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TV Note: 'NOVA' studies factors of WTC towers collapse

Tuesday, April 30, 2002

The World Trade Center's twin towers, hit on Sept. 11 by separate airplanes, were weakened by impact and fire, but they fell in different ways, according to investigators.

Tonight at 8 on WQED, PBS's "NOVA" offers "Why the Towers Fell," following 25 engineers as they probe the causes of the collapses. The Federal Emergency Management Agency is to release the American Society of Civil Engineers' report earlier that day.

The 110-story towers were tube buildings constructed of closely spaced outer steel columns connected by rounded, 60-foot trusses coated with fire-retardant material. Elevators, stairs and utilities were grouped in a steel inner core.

The towers, finished in 1972 and 1973, were built to withstand heavy winds and, says one engineer, the possible impact of a Boeing 707, the largest plane at the time -- but not a conflagration fed by jet fuel. The 2,000-degree fires of Sept. 11 softened the steel columns of the perimeter walls and the core, as well as the floor trusses and the bolts that held them to the columns. The outer walls collapsed, unable to hold the weight of the floors above.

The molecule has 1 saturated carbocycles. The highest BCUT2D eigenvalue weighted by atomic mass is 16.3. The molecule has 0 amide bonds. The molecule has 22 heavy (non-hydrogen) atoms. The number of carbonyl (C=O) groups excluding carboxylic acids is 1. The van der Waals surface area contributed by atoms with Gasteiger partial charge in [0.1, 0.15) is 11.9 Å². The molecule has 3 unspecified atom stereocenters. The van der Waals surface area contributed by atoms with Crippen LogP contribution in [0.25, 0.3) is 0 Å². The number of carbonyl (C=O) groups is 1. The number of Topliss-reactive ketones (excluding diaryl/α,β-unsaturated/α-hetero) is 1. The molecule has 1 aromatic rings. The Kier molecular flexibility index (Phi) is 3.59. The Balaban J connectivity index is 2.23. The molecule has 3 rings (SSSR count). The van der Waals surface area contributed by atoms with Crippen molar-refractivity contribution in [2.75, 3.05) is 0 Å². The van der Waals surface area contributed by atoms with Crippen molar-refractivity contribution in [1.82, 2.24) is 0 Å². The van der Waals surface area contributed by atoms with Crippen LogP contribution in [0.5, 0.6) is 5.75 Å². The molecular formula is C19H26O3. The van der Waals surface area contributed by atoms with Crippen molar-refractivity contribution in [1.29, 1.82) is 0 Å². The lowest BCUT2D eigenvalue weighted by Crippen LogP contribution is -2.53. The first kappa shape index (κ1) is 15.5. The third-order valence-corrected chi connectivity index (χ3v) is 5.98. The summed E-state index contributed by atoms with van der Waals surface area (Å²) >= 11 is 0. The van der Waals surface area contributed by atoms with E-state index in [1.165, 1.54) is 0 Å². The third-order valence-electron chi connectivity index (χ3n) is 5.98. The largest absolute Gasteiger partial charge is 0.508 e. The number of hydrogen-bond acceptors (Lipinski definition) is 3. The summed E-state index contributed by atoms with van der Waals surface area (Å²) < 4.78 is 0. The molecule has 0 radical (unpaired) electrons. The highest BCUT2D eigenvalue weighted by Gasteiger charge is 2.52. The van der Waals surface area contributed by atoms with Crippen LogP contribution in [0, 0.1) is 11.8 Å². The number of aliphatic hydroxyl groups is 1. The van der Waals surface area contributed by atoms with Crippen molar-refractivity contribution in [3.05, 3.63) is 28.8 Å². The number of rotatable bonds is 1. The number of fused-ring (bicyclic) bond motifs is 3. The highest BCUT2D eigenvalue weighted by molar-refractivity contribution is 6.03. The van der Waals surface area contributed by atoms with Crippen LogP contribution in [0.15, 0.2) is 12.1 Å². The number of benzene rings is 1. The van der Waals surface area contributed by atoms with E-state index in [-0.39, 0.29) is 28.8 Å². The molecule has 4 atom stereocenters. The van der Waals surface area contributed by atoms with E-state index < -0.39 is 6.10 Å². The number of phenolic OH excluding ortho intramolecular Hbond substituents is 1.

Producer Larry Klein's film ends by reviewing three issues: the adequacy of the drywall covering the exit stairs, the effectiveness of the spray-on fireproofing covering the floor trusses, and the strength of steel floor trusses and their connections.

"I think that you really can't build buildings above ground that would withstand something like that," said Klein, "but I think there are some things you can do that would mitigate the effects. There are some things you can do to make them safer. And that's what the report says."

(Patricia Brennan, The Washington Post)

'Breaking News' finds home

"Breaking News," the drama about a 24-hour cable news network that was abandoned by TNT after the network produced 13 episodes, has finally found a home.

Cable's Bravo picked up the series, which stars Tim Matheson, Clancy Brown, Lisa Ann Walter and Scott Bairstow. "Breaking News" will air Wednesdays at 8 p.m. beginning July 17.

(Rob Owen, Post-Gazette TV Editor)

Locals on TV

Katherine Pink and Aran T. Burnett of Pittsburgh will appear on "Weakest Link" (6 p.m., WNPA). Pink's episode airs tonight; Burnett's airs Thursday.


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